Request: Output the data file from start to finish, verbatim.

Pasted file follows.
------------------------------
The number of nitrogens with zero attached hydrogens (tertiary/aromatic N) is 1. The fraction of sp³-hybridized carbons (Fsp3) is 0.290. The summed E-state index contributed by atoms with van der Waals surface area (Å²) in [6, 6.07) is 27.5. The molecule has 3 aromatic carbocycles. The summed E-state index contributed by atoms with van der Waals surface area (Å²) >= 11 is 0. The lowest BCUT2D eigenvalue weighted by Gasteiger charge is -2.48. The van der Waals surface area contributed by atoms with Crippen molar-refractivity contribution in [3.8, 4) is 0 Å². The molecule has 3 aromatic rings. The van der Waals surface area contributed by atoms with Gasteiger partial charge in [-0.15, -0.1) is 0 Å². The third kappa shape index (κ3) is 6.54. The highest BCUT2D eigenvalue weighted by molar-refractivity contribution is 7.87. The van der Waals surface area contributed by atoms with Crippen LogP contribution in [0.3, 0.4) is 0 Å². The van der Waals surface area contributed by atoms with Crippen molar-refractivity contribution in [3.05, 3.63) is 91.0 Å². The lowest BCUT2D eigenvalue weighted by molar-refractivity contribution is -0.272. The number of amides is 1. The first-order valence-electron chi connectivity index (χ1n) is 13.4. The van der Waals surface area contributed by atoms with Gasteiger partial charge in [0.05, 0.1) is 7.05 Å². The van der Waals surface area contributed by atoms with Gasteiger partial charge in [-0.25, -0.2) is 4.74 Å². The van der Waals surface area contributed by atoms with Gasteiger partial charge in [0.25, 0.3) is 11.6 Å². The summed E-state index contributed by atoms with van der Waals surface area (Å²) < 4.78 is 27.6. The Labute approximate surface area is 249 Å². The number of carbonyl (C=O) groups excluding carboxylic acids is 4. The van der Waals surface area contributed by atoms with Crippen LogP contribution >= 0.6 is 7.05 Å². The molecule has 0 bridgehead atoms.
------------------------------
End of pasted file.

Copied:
The number of nitrogens with zero attached hydrogens (tertiary/aromatic N) is 1. The fraction of sp³-hybridized carbons (Fsp3) is 0.290. The summed E-state index contributed by atoms with van der Waals surface area (Å²) in [6, 6.07) is 27.5. The molecule has 3 aromatic carbocycles. The summed E-state index contributed by atoms with van der Waals surface area (Å²) >= 11 is 0. The lowest BCUT2D eigenvalue weighted by Gasteiger charge is -2.48. The van der Waals surface area contributed by atoms with Crippen molar-refractivity contribution in [3.8, 4) is 0 Å². The molecule has 3 aromatic rings. The van der Waals surface area contributed by atoms with Gasteiger partial charge in [-0.15, -0.1) is 0 Å². The third kappa shape index (κ3) is 6.54. The highest BCUT2D eigenvalue weighted by molar-refractivity contribution is 7.87. The van der Waals surface area contributed by atoms with Crippen LogP contribution in [0.3, 0.4) is 0 Å². The van der Waals surface area contributed by atoms with Crippen molar-refractivity contribution in [3.05, 3.63) is 91.0 Å². The lowest BCUT2D eigenvalue weighted by molar-refractivity contribution is -0.272. The number of amides is 1. The first-order valence-electron chi connectivity index (χ1n) is 13.4. The van der Waals surface area contributed by atoms with Gasteiger partial charge in [0.05, 0.1) is 7.05 Å². The van der Waals surface area contributed by atoms with Gasteiger partial charge in [-0.25, -0.2) is 4.74 Å². The van der Waals surface area contributed by atoms with Gasteiger partial charge in [0.25, 0.3) is 11.6 Å². The summed E-state index contributed by atoms with van der Waals surface area (Å²) < 4.78 is 27.6. The Labute approximate surface area is 249 Å². The number of carbonyl (C=O) groups excluding carboxylic acids is 4. The van der Waals surface area contributed by atoms with Crippen LogP contribution >= 0.6 is 7.05 Å². The molecule has 0 bridgehead atoms.